Asymmetric Information and Survival in Financial Markets
, 1999
"... In the evolutionary setting for a financial market developed by Blume and Easley (1992), we consider an innitely repeated version of a model la Grossman and Stiglitz (1980) with asymmetrically informed traders. Informed traders observe the realisation of a payoff relevant signal before making their ..."
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Cited by 2 (1 self)
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In the evolutionary setting for a financial market developed by Blume and Easley (1992), we consider an innitely repeated version of a model la Grossman and Stiglitz (1980) with asymmetrically informed traders. Informed traders observe the realisation of a payoff relevant signal before making their portfolio decisions. Uninformed traders do not have direct access to this kind of information, but can partially infer it from market prices. As a counterpart for their privileged information, informed traders pay a per period cost. As a result, information acquisition triggers a tradeoff in our setting. We prove that, as long as information is costly, a strictly positive measure of uninformed traders will survive. This result contributes to the literature on noise trading. It suggests that Friedman (1953)s argument against the importance of noise traders in the process of price determination is too simplistic. Traders whose beliefs are wrong according to the best available information, in fact, are not wiped out by market forces and do affect asset prices in the long run.
ASSESSING THE VALUE OF DELAY TO TRUCKERS AND CARRIERS
, 2011
"... UTCM: DTRT06G0044 CFIRE: DTRT06G0020 ..."
Sourcing Decisions for Air Force Support Services
"... This documented briefing reports the results to date of one line of inquiry in that project: Where should the Air Force look within its support activities for additional outsourcing candidates? This briefing addresses a group of activities that the Air Force refers to as "commercial activities." By ..."
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This documented briefing reports the results to date of one line of inquiry in that project: Where should the Air Force look within its support activities for additional outsourcing candidates? This briefing addresses a group of activities that the Air Force refers to as "commercial activities." By definition, these activities are available in the private sector. That does not mean that the private sector can necessarily provide them more costeffectively than the Air Force can. But the Air Force buys many of these services from private sources already. Private sources should be available if the Air Force decides to buy additional services of this kind. This briefing focuses on two issues. First, of all the current activities that the Air Force has identified as commercial, how many has it already outsourced? How do outsourcing patterns depend on the major command and on activity type? When the effects of major commands and activity types are accounted for, how much crossinstallation variation remains? Second, the Office of Management and Budget requires the Air Force to use an "A76 program" to compare organic and contract costs for most commercial activities other than depot maintenance. (Depot maintenance is excluded from A76 cost comparison by Title 10, Section 2469 of the U.S. Code.) How has this program worked in different parts of the Air Force and for different kinds of activities? What can we infer from that about how the A76 program would affect additional outsourcing in the future? This briefing should be of interest to managers and analysts concerned with support matters in the Air Force, especially those involved in outsourcing and privatization, and to support services managers and contracting officials in the other military departments and in the Offic...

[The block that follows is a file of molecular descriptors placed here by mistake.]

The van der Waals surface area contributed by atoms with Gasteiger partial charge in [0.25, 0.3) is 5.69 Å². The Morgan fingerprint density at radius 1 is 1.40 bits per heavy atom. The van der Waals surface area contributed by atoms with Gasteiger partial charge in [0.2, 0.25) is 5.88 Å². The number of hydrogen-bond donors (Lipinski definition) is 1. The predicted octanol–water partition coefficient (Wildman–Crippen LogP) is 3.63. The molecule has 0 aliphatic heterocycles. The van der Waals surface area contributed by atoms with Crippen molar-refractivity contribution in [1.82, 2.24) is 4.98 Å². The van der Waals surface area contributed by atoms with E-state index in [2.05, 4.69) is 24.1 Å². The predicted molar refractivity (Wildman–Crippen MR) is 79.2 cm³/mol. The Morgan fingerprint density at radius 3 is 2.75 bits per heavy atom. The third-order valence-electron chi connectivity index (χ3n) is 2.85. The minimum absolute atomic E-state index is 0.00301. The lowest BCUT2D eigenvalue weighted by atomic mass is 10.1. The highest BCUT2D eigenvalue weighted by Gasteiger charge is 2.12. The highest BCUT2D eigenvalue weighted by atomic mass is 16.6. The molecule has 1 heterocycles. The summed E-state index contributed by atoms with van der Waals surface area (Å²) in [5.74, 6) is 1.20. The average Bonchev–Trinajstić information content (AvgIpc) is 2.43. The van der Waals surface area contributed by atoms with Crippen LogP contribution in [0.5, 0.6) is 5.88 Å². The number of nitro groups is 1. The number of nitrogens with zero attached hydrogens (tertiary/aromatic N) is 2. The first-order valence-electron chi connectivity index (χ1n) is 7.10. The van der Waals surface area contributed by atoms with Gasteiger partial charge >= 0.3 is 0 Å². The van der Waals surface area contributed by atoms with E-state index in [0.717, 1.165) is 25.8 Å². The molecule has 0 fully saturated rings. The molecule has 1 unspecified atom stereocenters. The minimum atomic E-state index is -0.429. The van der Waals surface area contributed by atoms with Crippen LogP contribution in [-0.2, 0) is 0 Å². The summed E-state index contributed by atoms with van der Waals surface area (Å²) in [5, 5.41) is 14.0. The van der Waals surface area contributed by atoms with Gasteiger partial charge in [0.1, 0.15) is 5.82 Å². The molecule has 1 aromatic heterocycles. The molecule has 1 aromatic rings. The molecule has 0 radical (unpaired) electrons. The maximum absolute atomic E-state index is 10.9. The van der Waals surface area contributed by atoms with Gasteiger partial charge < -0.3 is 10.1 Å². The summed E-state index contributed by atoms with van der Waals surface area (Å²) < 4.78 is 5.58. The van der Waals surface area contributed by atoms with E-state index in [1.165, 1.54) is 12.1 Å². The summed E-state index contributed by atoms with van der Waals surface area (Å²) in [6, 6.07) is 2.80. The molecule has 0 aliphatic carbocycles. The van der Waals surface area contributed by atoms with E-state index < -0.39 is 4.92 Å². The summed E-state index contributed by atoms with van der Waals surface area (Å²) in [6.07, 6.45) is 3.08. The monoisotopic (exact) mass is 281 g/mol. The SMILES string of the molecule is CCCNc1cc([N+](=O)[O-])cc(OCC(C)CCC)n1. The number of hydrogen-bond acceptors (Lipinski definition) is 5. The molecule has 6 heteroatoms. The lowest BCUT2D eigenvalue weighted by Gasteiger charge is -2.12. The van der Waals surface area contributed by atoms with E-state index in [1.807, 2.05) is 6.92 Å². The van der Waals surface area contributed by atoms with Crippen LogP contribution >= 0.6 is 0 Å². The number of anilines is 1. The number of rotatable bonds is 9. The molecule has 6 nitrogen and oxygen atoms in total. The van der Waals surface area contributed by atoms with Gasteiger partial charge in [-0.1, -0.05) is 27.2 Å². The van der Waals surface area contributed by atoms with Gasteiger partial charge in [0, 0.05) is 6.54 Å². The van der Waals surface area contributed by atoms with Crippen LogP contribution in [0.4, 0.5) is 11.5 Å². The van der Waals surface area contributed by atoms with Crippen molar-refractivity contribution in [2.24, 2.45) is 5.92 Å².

Ox Workshop
"... This document was prepared for the Ox course at the 9th ESTE (Escola de Series Temporais e Econometria) in Belo Horizonte, August 710 2001. It draws heavily on material developed with various coauthors, in particular Siem Jan Koopman, Marius Ooms, and Neil Shephard. The relevant references are Doo ..."
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This document was prepared for the Ox course at the 9th ESTE (Escola de Series Temporais e Econometria) in Belo Horizonte, August 710 2001. It draws heavily on material developed with various coauthors, in particular Siem Jan Koopman, Marius Ooms, and Neil Shephard. The relevant references are Doornik and Ooms (2001), Doornik and Ooms (1999), Koopman, Shephard and Doornik (1999). The Ox book (Doornik, 2001) contains the Ox reference documentation, a large part of which is also available in the online help. c #2001 J.A. Doornik iv Chapter 1
Neural Networks and Statistical Models
"... There has been much publicity about the ability of artificial neural networks to learn and generalize. In fact, the most commonly used artificial neural networks, called multilayer perceptrons, are nothing more than nonlinear regression and discriminant models that can be implemented with standard s ..."
Abstract
 Add to MetaCart
There has been much publicity about the ability of artificial neural networks to learn and generalize. In fact, the most commonly used artificial neural networks, called multilayer perceptrons, are nothing more than nonlinear regression and discriminant models that can be implemented with standard statistical software. This paper explains what neural networks are, translates neural network jargon into statistical jargon, and shows the relationships between neural networks and statistical models such as generalized linear models, maximum redundancy analysis, projection pursuit, and cluster analysis.